Thank you everyone. I guess I will just trust the A1C's for now, hard for me to do that when my mom, dad and all of my siblings are type 2. My mom has progressed to insulin injections and dad died of a heart attack. I also just found out I have multiple cysts on both kidneys after having a mri for back pain.
 

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Jeaniemm, just because your doctor writes for the big diabetes tests doesn't mean you can't manage some of it on your own. Maybe I missed it in reading your original post, but are you not checking your blood glucose at home at least daily?

Many of us have chosen to test a lot -- fasting blood glucose each morning and various times during the day. In fact, some of us were testing ten or more times a day (fasting, before each meal and an hour and two hours after) to figure out what our insulin response was to different foods we were eating. Keeping an eye on the trends also educated us on the effects of stress, infection, etc. on our blood glucose levels.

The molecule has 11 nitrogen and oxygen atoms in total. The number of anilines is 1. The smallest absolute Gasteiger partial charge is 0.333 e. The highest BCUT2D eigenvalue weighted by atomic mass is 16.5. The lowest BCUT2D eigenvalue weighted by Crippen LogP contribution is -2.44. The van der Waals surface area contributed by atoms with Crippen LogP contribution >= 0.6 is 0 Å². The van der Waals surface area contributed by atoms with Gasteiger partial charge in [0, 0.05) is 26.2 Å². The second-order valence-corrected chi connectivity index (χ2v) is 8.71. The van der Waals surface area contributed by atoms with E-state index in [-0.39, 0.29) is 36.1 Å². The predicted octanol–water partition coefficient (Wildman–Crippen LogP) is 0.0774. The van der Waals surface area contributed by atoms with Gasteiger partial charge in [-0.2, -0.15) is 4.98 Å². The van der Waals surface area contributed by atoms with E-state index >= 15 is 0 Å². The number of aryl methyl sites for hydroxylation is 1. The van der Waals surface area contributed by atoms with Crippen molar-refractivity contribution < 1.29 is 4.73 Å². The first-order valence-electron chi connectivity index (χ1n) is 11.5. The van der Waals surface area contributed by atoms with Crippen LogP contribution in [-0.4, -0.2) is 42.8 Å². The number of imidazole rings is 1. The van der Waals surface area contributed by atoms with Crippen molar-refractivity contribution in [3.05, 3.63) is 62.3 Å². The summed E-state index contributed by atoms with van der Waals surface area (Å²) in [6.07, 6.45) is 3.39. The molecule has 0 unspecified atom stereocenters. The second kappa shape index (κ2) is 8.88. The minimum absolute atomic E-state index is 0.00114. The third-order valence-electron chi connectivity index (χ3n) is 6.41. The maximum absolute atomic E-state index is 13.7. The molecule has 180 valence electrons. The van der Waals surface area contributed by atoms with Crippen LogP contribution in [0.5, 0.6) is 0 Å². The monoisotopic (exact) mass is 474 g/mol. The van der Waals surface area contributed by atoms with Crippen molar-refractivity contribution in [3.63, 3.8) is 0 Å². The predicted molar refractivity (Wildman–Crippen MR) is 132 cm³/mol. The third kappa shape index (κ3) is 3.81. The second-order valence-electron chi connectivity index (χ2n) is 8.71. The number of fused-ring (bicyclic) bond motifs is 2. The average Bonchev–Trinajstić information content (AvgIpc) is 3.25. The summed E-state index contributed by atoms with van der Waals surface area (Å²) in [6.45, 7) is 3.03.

You do not need a prescription to buy a blood glucose meter or strips. And they don't have to be expensive, either. Several large chain stores in the U.S. sell meters for under $20 and strips for around 25-30 cents apiece in quantity. You certainly could monitor your blood glucose very closely by yourself, which could give you a great idea of your longer-term diabetic health. At my first A1c after diagnosis, after three months of testing before and after each meal, I looked at my spreadsheet of glucose levels and absolutely guessed my A1c level before the doctor brought back the test results.

Would testing like that be helpful to you?
 

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Sorry to hear there is more to worry about added to your plate. Probably best to focus more on the new issue, than your insulin levels. Hopefully the cysts issue is caught soon enough to have a positive influence on the outcome. There are certain foods to avoid and include in your meals. Maybe your doctor has discussed those things, if not there is a lot of info on the internet.

Also controlling BG is important as well, because high BG impedes healing. So you shouldn't totally forget to pay some attention to that too. Looks like itissteve has addressed what I was just thinking when reading back thru the thread. I'll second the motion to have your own BG monitor. There is an old saying that you don't want to rob Peter to pay Paul.